We number in the thousands. Displaced preachers.
We were beginning to look toward Easter and the crowds that would pack our lily-filled sanctuaries. Lectionary preachers were already studying John’s account of the day of resurrection. I had decided to reflect on Luke’s telling of the story. But then, just two weeks after Ash Wednesday, our screens began to light up with talk of shutdowns and quarantines. For many of us, March 8 was the last Sunday in our pulpits, and even then we had no idea of what was coming.
Sunday, Pentecost Sunday, will be the twelfth Sunday of Lockdown. 84 days since we last took to the pulpit and looked out over a sea of familiar faces. 84 days since we preached the word to understanding nods, a few frowns, and the usual suspects nodding off into a morning nap.
I miss preaching. I miss the high honor and heavy responsibility of bringing God’s Word to a beloved flock. I miss the ordinary and familiar, the well-rehearsed routine of being ready for Sunday morning. I miss the “nice sermon” comments at the door and wondering what was nice about it.
Twelve weeks, 84 days (and thanks, Tyler, for the day off a week ago), of talking to a screen, putting images and video and audio recordings on a storyboard and waiting, waiting, while the computer grinds and churns and turns it all into a YouTube video, posted Sunday morning by 8:00.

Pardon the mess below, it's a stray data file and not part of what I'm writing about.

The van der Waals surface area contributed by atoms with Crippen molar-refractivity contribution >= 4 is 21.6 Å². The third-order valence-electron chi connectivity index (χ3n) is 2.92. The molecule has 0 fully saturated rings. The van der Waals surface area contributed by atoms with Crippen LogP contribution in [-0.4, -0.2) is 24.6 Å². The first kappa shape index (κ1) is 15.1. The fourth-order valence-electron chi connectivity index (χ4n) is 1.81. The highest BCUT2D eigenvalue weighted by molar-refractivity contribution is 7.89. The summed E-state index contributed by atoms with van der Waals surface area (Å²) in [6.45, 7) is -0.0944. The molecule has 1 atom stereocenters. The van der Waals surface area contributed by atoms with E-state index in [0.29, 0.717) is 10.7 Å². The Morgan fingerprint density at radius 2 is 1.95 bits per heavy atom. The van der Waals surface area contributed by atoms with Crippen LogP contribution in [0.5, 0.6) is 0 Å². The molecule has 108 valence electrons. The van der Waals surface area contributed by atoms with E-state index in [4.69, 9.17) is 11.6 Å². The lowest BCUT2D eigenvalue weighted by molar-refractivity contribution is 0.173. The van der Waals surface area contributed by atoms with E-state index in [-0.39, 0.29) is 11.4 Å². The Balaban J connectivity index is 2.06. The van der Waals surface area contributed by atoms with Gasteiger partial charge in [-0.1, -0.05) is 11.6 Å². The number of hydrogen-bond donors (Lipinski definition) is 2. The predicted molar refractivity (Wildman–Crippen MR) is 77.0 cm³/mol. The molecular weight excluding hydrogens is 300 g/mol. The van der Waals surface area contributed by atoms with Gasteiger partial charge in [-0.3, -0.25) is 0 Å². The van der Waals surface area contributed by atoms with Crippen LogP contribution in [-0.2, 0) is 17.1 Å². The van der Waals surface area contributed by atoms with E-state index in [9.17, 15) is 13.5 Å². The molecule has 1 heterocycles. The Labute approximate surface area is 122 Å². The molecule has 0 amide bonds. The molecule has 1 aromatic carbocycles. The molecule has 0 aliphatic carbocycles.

Sometimes old dogs must learn new tricks, and they say acquiring new skills is good for brain health. Still, I don’t much like talking to a screen and then calling the result a sermon, placing images and video and sound on a storyboard and calling the resulting collection of bites worship.
Of course, if you’re going to live in lockdown, being a resident of the digital age makes it easier. They didn’t have to move many of the displaced pastors to refugee camps. We had plenty to do in climbing the steep curve of learning cyber skills and digital tricks. As with many things in the time of lockdown, we don’t yet have enough data (as if data solves problems), but early indications are that our very real God has used our virtual efforts to his glory.
To be sure, some of us haven’t opened a Bible, sung a hymn, or listened to a sermon since March 8. Twelve weeks is plenty of time to develop new habits, bad habits, and some of us are going to like the (bad) habit of a church free, God-absent life. But be careful, there’s plenty of data that shouts in a loud chorus, “Let us hold fast the confession of our hope without wavering, for he who promised is faithful. And let us consider how to stir up one another to love and good works, not neglecting to meet together, as is the habit of some.” (Hebrews 10:23-25)
June has four Sundays. As far as I know – and only in the sense that lockdown has been a good reminder of James’ wisdom, “you ought to say, “If the Lord wills, we will live and do this or that” – the last Sunday in June will be my last Sunday at LPC. Four more virtual sermons? Chances are…
It is what it is. Who knew I’d end this run as a displaced pastor. At least they didn’t send me to a refugee camp.
See you, but not really, Sunday.